Proofreading Service - Pain in the English
Proofreading Service - Pain in the English

Your Pain Is Our Pleasure

24-Hour Proofreading Service—We proofread your Google Docs or Microsoft Word files. We hate grammatical errors with passion. Learn More

Proofreading Service - Pain in the English
Proofreading Service - Pain in the English

Your Pain Is Our Pleasure

24-Hour Proofreading Service—We proofread your Google Docs or Microsoft Word files. We hate grammatical errors with passion. Learn More

Don’t you count money?

Now, when I think of counting, the first thing that comes to my mind is money. So why is the word “money” considered un-countable? Why is this wrong?: “I have a lot of monies.”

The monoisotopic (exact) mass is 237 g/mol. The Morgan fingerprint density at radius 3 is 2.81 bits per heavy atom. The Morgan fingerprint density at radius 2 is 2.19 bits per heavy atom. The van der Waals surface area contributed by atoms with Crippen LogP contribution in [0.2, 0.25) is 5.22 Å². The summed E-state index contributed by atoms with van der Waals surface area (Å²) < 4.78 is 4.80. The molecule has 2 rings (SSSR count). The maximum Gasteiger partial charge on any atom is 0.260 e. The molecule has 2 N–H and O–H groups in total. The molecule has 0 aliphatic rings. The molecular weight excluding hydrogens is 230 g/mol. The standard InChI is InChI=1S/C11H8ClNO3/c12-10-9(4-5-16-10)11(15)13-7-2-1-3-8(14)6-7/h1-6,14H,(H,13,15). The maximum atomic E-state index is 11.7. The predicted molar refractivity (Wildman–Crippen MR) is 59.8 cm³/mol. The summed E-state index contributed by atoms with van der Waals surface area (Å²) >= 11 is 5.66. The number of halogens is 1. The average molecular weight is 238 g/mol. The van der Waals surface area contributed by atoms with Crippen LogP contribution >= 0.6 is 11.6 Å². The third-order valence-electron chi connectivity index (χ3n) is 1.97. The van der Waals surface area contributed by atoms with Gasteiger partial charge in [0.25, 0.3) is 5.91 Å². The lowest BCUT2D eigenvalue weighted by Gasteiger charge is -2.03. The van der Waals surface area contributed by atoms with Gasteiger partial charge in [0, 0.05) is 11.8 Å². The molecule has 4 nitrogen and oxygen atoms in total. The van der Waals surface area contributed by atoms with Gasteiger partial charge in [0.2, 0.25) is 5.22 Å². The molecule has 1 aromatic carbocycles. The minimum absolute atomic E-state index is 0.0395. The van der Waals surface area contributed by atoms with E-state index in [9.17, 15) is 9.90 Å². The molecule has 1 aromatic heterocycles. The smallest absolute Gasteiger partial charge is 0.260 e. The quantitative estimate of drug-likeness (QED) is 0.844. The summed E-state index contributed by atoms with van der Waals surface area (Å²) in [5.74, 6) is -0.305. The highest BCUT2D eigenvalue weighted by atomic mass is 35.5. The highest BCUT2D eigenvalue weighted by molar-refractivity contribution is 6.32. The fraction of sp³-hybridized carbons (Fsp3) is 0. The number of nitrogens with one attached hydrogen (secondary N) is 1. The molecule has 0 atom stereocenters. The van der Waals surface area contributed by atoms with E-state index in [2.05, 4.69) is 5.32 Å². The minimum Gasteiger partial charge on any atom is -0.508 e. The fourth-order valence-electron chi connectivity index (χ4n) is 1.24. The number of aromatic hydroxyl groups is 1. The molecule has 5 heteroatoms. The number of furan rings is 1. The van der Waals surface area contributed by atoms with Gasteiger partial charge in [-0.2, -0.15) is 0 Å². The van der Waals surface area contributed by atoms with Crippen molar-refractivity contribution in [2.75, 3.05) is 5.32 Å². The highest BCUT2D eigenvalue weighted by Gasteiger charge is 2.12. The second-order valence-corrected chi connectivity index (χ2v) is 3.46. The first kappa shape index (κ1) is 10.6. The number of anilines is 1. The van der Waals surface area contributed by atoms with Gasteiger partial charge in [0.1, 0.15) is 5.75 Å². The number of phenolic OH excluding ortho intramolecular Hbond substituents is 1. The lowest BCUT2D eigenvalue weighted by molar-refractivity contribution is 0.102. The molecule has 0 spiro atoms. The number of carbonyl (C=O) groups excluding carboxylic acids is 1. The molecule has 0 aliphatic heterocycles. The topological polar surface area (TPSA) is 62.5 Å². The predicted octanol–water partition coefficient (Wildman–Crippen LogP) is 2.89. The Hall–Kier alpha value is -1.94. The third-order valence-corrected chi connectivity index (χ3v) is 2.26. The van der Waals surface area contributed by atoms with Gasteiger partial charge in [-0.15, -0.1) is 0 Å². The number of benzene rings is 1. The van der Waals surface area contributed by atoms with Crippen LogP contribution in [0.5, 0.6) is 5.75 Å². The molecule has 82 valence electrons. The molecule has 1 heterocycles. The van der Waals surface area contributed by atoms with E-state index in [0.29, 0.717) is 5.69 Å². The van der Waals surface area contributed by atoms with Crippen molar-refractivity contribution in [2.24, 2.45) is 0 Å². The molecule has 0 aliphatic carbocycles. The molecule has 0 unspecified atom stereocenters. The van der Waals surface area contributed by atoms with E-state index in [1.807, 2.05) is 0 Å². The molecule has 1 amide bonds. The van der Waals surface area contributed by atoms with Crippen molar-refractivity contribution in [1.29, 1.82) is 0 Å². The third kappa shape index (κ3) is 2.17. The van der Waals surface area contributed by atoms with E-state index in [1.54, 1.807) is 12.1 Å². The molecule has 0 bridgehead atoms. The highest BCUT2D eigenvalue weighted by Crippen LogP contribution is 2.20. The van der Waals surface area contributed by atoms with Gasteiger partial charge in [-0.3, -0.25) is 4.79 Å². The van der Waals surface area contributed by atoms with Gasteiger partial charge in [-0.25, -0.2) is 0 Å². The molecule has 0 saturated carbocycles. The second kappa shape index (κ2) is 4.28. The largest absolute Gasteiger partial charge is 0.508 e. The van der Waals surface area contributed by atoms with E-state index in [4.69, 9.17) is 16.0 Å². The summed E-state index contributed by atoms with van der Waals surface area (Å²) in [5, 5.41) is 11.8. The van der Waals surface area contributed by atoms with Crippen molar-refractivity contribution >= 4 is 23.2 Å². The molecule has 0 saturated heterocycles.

• November 2, 2002
  • Posted by Dyske
  • Filed in Grammar
  • 3 comments

Submit Your Comment

or fill in the name and email fields below:

Comments

"I have a lot of money."
"Banks exchange foreign monies for local currency."

Therefore, monies refers to different types of money, or funds coming from various sources.

purpledragon_13 Nov-23-2002

0 vote   Permalink   Report Abuse

Money is a unique term, like the way that "news" is always plural.

When you say you're counting money, you actually mean bills, dollars, coins, etc, and it would be perfectly acceptable to say "She's got a big stack of dollars" or "what a huge pile of coins!"

Think of it like the word "people" - when you say "peoples," you're not talking about many persons (Dyske, Roxy, Evelyn, and me), but rather many groups of people (Americans, Chinese, Brazilians, democrats). Same deal.

blingbling Nov-28-2002

0 vote   Permalink   Report Abuse

Do you have a question? Submit your question here